7. 7. REFERENCE III: Pablo Picasso I used to draw like Raphael, but it has taken me a whole lifetime to learn to draw like a child. For me, creation first starts by contemplation, and I need long, idle hours of meditation. It is then that I work most. I look at flies, at flowers, at leaves and trees around me. I let my mind drift at ease, just like a boat in the current. Sooner or later, it is caught by something. It gets precise. It takes shape … my next painting motif is decided. http://www.pablopicasso.org/Tuesday, July 19, 2011
  8. 8. OUTLINE: Problem Hypothesis Methodology Disruption • self-remembering, applying resistance, looking for patterns, gathering facts Identifying & Interrogating Cliches • creating distance, searching for patterns, reframing the problem Deviation • idea generation, assessing value, divergent and convergent thinking, visualization Analysis & Synthesis • the role of play, blocks and barriers, seeing relationships, verification Process • tools, models, methodologies and case studies Goals A set of systematic techniques for changing concepts and perceptions and generating new ones.Tuesday, July 19, 2011
  9. 9. CONTENT SOURCES: Luke Williams, Frog Design—Disruptive Strategies David Kelly, Frog Design—Design Thinking Robert McKim, Stanford d-School—Visual Thinking Edward De Bono—Lateral Thinking Clayton Christensen, Harvard b-School—Process Innovation Walter Diethelm—Visual Transformation Alan Fletcher, Pentagram—The Art of Looking Sideways Michael Michalko—Creative Thinking designmind.frogdesign.com theawakenedeye.com disrupt.com fastcodesign.com designthinking.com designobserver.com POPTECH.com kerzweil.net TED.com futurelab.com creativethinking.net bx.businessweek.com/design-thinking/Tuesday, July 19, 2011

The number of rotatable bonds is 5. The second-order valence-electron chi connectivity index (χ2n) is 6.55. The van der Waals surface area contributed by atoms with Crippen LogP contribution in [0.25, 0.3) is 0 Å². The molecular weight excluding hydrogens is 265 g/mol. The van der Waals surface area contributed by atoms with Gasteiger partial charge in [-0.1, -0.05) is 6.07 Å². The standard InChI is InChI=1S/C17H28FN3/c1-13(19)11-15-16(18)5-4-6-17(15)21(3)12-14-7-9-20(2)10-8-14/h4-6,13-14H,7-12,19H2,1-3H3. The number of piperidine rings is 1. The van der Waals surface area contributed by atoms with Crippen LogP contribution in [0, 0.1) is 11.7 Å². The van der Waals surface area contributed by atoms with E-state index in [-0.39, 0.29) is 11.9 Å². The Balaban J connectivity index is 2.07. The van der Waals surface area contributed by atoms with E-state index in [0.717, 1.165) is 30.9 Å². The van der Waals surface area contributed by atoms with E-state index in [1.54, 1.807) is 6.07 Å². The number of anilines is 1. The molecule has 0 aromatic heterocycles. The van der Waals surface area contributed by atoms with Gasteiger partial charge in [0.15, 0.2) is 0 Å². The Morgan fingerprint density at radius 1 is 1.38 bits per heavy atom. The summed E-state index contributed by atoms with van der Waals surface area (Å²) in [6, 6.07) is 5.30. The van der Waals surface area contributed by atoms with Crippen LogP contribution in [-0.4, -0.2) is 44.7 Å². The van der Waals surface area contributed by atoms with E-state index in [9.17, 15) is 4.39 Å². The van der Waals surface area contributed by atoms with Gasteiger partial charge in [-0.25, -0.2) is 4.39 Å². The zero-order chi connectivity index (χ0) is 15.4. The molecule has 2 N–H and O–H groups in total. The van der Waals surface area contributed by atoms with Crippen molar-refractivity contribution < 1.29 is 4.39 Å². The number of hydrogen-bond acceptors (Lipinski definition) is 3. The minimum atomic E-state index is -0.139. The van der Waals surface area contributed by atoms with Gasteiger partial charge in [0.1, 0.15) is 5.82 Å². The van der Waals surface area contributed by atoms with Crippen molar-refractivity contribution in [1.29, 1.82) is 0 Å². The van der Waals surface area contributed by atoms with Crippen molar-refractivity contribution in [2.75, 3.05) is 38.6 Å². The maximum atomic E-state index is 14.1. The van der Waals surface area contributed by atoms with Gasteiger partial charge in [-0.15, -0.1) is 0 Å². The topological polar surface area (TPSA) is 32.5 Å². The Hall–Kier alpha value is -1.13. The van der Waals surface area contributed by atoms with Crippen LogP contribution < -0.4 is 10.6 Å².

10. 10. VALORISED DESIGNER I: The valorised designer should see design for its major potential contribution to making the quality of life richer and more sustainable. This thesis embraces the idea that by bringing rigorous attention and critical examination to the design process, outcomes will be richer and more considered.Tuesday, July 19, 2011
  11. 11. VALORISED DESIGNER II: The essential, unifying factor underlyng work done across the spectrum of practice to theory would be a rigorous and and critical awareness of values. Designers need to fuse the practical aspects of design theory and practice with a sense of responsibility for the sociological and ecological implications of their work.Tuesday, July 19, 2011
  12. 12. VALORISED DESIGNER III: A sophisticated society needs sophisticated designers who need to be informed and critical as well as practically creative. The intent of this thesis is to integrate a persistent critical inquiry within the design process to promote creative approaches to problem solving.Tuesday, July 19, 2011
  13. 13. ADJACENT POSSIBILTIES: Fear, lack of confidence, poor self-image—we are what we think, right? How will I be creative if I don’t see myself as a particularly creative person? Can I learn to set all of this aside, lighten up, and play?Tuesday, July 19, 2011